Technology

HP Goes to Washington


True to congressional form, a Sept. 28 House of Representatives hearing on Hewlett-Packard's (HPQ) now infamous investigative methods was long on soliloquy, heavy on finger-pointing, and woefully short on high drama. And for a proceeding aimed at probing how a company handled leaks, this one was a sieve. In the days leading up to the hearing by the subcommittee on oversight and investigations, the news media was fed a steady diet of little plot revealers—a damning e-mail here, a memo there. Plenty to keep the HP headlines rolling.

Alas, by the time the lights dimmed, the foreshadowing had been overdone. Even the lines of the show's two biggest stars—HP Chief Executive Mark Hurd and former Chairwoman Patricia Dunn—were previewed the night before when House staffers posted each one's written testimony on the House Energy & Commerce Committee's Web site. So much for suspense.

Instead, the show was part tragedy, part comedy of errors. "This is enormously sad," said Representative Anna Eshoo (D-Calif.). Despite the flaws, there were some stellar performances. Herewith, a review:

Ann Baskins

Show stealer. HP's general counsel dropped the day's biggest bombshell without opening her mouth. Just after dawn HP and Baskins' attorneys announced that she had quit the company after 24 years. The lawyers digitally dumped some 30 pages of e-mails and penciled notes into cyberspace, a payload that gave the chattering class an adrenaline rush. Among the documents—a damning e-mail from HP Director of Ethics Kevin Hunsaker signing off on the legality of the "common" practice of lying to phone companies to obtain individuals' records. (It's known as pretexting and California's Attorney General Bill Lockyer begs to differ on the subject of its legality.) When she appeared before the committee nearly six hours later, Baskins invoked her Fifth Amendment right against self-incrimination. Then, with a sympathetic and supportive smile to Dunn, she took her leave. Baskins, Dunn said later, "bled HP-blue ink."

Bryan Wagner

This morality play's Fifth Business—neither hero nor villain, but crucial to the plot. Wagner was an employee of Action Research Group, a private investigative outfit in Florida, when in February he was assigned the task of obtaining the phone records of former HP Director George Keyworth and his wife. Now retired from the gumshoe industry, Wagner, 29, appeared before the committee in a rumpled shirt, sans suit, and sans lawyer. He wouldn't testify, but couldn't resist giving a clutch of waiting reporters his two cents. "The phone companies are at fault," Wagner said. "They obviously have some means to make changes. They could hire someone like me to show them what to do." An attorney passing his way told him he might want to keep his thoughts to himself, what with the invocation of the Fifth Amendment and all.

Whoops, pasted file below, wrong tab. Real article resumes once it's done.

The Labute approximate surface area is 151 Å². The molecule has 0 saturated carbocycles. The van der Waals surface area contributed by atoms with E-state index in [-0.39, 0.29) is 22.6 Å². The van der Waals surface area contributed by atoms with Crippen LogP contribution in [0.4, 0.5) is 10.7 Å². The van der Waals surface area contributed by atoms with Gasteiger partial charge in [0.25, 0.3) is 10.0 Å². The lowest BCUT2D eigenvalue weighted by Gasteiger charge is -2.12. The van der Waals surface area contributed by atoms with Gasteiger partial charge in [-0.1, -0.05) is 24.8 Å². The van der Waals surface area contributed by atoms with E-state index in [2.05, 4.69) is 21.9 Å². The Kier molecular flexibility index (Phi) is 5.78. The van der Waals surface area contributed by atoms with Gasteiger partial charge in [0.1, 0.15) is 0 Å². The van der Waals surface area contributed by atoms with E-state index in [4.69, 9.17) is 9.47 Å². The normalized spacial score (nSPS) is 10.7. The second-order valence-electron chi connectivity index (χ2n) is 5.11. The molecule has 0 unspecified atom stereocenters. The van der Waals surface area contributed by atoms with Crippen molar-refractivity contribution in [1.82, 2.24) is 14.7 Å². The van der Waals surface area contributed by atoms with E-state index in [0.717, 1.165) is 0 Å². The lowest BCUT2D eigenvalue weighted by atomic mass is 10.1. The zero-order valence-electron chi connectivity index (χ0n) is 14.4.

Larry Sonsini

Channeling Bill Clinton, a lawyer through and through. As outside counsel to the board, Sonsini in June had assured former HP board member Tom Perkins in an e-mail that "it appears" that the methods being used in Dunn's leak investigation were on the up and up—"well done" and "within legal limits." What does that mean? That would depend on Sonsini's definition of "appears." "I never took a position that pretexting is legal," Sonsini said. "The press took an e-mail [from me] and made it into a legal opinion." Confused? Representative Marsha Blackburn (R-Tenn.) sure was. "You seem to contradict yourself several times," she said. Sonsini told the congresswoman he chose his words carefully. "I said 'it appears.'"

Fred Adler

Mild-mannered scene stealer. This former fed, who now is in charge of HP's security investigations, volunteered the astonishing news that HP has a regular practice of using tracers—surreptitious computer programs embedded in e-mails that can be used to trace digital communication. The company uses the technology to track inventory theft or help law enforcement find missing children. In the case of the boardroom leak investigation, HP employed the technology to follow the path of an e-mail sent to a reporter. "It's still in use at HP," a straight-faced Adler said, without a touch of irony. Lawmakers were nonplussed. "That," said Representative Diana DeGette (D-Colo.), "is kind of sleazy." Adler assured the committee that HP doesn't use tracer technology on customers.

Patricia Dunn

An Oscar for a starring role. Dunn played the tragic heroine despite the committee's relentless efforts to paint her the villain. She stayed true to her character under enormous pressure, hitting her marks and nailing her lines with aplomb. Maybe too much aplomb. "I do not accept personal responsibility for what happened," was one favorite line. Also, "I dispute ever being told that the fraudulent use of identity was being used." And, "I deeply regret that so many people, including me, were let down." Representative John Dingell (D-Mich.) summed it up: "What were you thinking?"

Mark Hurd

Truthsayer: "If Bill Hewlett and Dave Packard were alive today, they'd be appalled."

Woellert is a correspondent in BusinessWeek's Washington bureau.

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